Perennial Flowers That Spread

Flowers that spread out farther than they reach in height have a home in many places in a landscaping plan. Plant perennial flowers that spread and like full sun at the top of a stone wall and let the flowers spread down the sides. Plant flowers that like shade under a tall tree or plant a group in areas where it is hard to grow grass. Flowers that spread solve a multitude of gardening problems.

Creeping Myrtle

Creeping myrtle (Vinca minor) is also known as myrtle, periwinkle or vinca. The plant is a perennial evergreen that grows up to 6 inches tall and spreads out to about 3 feet in diameter. Plant in partial or full shade and a rich, moist, well-drained soil. Creeping myrtle will not do well in a full sun, six hours or more of sun a day, situation. The plant produces dark-green elliptic shaped leaves and blue-purple, red-lavender or white flowers that bloom from late March throughout the growing season. The plant is hardy in USDA Hardiness Zones 3 to 8.

Creeping Mahonia

Creeping mahonia (Mahonia repens) is hardy in USDA Hardiness Zones 5 to 8. The plant is a broadleaf evergreen that grows up to 1 foot tall and 1-1/2 feet wide. Yellow flowers bloom in April and are followed by clusters of edible, grape-like fruits. Compound, holly-like leaves are made up of three to seven blue-green leaflets that turn purple in the winter. Plant creeping mahonia in full sun or partial shade and a soil that is moist, rich and well drained.

Common Bearberry

Common bearberry (Arctostaphylos uva-ursi Massachusetts) grows up to 1 foot tall and from 3 to 6 feet wide. Small, dark-green leaves turn red-brown in winter. White flowers have pink accents, grow in hanging clusters, bloom in April and May and are followed by inedible, bright-red fruits. Plant common bearberry in full sun or partial shade and a soil that is poor, sandy, moist and well-drained soils that do not contain any fertilizer. The plant is hardy in USDA Hardiness Zones 2 to 6.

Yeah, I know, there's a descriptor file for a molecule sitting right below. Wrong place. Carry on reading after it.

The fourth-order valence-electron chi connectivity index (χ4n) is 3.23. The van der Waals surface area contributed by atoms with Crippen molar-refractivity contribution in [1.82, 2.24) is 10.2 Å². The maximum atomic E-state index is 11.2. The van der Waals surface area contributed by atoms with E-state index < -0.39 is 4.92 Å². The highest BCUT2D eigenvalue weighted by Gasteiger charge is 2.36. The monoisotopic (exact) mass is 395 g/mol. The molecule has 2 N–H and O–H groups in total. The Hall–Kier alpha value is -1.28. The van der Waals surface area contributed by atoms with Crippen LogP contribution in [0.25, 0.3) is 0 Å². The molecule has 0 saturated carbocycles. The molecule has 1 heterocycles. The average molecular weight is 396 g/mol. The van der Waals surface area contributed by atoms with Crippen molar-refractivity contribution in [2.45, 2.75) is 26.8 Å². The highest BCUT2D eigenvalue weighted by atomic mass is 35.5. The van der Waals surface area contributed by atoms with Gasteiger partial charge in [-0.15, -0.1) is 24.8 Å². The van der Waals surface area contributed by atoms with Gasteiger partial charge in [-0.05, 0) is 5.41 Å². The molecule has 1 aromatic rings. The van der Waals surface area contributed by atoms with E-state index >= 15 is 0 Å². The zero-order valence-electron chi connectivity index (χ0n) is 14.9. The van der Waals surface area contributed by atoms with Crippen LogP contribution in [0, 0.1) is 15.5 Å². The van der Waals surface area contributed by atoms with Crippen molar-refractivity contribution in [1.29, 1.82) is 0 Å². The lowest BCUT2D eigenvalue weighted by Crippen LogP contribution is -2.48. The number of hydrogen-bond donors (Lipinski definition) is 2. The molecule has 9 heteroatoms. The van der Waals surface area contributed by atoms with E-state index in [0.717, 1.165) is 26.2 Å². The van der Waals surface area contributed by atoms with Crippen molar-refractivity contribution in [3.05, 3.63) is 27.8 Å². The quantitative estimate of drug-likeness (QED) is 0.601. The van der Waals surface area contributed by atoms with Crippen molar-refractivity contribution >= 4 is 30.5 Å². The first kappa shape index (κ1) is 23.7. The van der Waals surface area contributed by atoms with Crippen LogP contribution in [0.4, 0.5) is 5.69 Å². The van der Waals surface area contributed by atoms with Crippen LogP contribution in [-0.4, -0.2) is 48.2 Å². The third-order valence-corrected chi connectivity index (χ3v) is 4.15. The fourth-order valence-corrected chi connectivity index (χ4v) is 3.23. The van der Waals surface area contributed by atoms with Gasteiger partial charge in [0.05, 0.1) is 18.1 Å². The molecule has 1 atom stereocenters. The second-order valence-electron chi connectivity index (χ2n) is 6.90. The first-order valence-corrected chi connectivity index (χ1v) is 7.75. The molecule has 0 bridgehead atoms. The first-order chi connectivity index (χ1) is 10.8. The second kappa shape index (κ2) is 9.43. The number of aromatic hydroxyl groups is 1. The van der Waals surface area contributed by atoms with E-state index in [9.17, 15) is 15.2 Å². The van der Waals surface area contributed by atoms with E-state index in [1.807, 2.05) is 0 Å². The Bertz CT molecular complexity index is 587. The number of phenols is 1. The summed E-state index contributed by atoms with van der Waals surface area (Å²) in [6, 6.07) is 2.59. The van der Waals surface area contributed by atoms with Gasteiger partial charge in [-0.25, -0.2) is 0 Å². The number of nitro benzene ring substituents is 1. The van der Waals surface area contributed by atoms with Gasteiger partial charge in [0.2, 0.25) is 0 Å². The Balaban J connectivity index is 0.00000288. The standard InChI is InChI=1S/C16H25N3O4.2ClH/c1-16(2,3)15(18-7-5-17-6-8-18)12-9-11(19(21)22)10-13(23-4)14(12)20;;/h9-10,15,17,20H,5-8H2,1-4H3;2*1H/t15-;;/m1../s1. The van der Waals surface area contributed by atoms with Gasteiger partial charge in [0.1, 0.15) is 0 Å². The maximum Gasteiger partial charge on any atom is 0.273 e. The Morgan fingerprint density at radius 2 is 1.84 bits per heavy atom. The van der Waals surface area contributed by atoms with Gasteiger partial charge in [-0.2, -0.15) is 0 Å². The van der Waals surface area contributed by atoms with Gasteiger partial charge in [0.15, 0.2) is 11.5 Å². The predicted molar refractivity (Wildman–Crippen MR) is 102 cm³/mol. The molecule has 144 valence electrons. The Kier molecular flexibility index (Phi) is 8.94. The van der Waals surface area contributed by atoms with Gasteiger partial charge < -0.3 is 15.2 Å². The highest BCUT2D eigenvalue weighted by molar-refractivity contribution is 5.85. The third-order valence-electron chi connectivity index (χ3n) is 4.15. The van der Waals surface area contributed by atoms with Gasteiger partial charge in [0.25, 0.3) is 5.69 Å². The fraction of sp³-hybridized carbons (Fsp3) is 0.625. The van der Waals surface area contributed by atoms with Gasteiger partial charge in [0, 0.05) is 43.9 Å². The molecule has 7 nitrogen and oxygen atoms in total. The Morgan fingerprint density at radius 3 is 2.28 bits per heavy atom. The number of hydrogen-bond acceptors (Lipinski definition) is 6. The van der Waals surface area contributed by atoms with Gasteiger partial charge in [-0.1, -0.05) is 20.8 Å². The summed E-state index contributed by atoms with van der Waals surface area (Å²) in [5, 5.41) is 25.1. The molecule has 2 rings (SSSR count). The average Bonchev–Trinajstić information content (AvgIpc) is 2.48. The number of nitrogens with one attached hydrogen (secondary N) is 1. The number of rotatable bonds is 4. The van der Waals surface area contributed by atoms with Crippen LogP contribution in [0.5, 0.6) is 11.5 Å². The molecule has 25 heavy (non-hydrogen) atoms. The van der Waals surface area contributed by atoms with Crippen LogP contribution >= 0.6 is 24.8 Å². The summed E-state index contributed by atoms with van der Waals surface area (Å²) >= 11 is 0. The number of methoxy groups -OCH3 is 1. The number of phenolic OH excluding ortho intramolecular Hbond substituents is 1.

Orange Stonecrop

Orange stonecrop (Sedum kamtschaticum var. ellacombeanum) is hardy in USDA Hardiness Zones 3 to 8. The plant grows up to 6 inches tall and spreads out to about 1-1/2 feet wide featuring succulent-like, lime-green, triangle-shaped leaves with scalloped edges that grow about 4 inches high. Yellow-green, star-shaped flowers measure 1/2-inch wide, grow 2 inches taller than the leaves and bloom in May and June. The leaves turn red in autumn. Plant orange stonecrop in full sun or partial shade and a soil that is dry to slightly moist and well drained.

Keywords: spreading perennials, ground covers, low-growing perennials

About this Author

Regina Sass has been a writer for 10 years, penning articles for publications in the real estate and retail industries. Her online experience includes writing, advertising and editing for an educational website. Sass is a member of the Society of Professional Journalists.